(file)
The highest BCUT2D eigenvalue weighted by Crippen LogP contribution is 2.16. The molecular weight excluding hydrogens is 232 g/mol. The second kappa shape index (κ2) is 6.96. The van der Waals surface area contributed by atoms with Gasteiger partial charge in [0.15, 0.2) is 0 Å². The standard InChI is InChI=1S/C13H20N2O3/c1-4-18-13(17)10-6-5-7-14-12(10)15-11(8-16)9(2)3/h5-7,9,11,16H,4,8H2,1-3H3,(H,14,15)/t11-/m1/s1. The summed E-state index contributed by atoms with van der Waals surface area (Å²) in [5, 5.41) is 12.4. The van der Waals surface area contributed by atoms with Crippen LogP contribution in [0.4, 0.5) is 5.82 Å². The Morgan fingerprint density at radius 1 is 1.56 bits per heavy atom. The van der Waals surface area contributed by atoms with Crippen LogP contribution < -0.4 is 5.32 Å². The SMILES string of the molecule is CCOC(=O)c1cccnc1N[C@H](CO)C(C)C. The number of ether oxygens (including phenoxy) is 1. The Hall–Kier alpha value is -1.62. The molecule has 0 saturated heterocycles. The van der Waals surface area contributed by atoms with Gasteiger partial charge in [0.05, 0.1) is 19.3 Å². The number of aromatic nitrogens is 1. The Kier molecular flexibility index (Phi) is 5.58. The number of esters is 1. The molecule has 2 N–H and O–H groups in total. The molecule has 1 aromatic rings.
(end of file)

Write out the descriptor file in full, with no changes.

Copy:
The highest BCUT2D eigenvalue weighted by Crippen LogP contribution is 2.16. The molecular weight excluding hydrogens is 232 g/mol. The second kappa shape index (κ2) is 6.96. The van der Waals surface area contributed by atoms with Gasteiger partial charge in [0.15, 0.2) is 0 Å². The standard InChI is InChI=1S/C13H20N2O3/c1-4-18-13(17)10-6-5-7-14-12(10)15-11(8-16)9(2)3/h5-7,9,11,16H,4,8H2,1-3H3,(H,14,15)/t11-/m1/s1. The summed E-state index contributed by atoms with van der Waals surface area (Å²) in [5, 5.41) is 12.4. The van der Waals surface area contributed by atoms with Crippen LogP contribution in [0.4, 0.5) is 5.82 Å². The Morgan fingerprint density at radius 1 is 1.56 bits per heavy atom. The van der Waals surface area contributed by atoms with Crippen LogP contribution < -0.4 is 5.32 Å². The SMILES string of the molecule is CCOC(=O)c1cccnc1N[C@H](CO)C(C)C. The number of ether oxygens (including phenoxy) is 1. The Hall–Kier alpha value is -1.62. The molecule has 0 saturated heterocycles. The van der Waals surface area contributed by atoms with Gasteiger partial charge in [0.05, 0.1) is 19.3 Å². The number of aromatic nitrogens is 1. The Kier molecular flexibility index (Phi) is 5.58. The number of esters is 1. The molecule has 2 N–H and O–H groups in total. The molecule has 1 aromatic rings.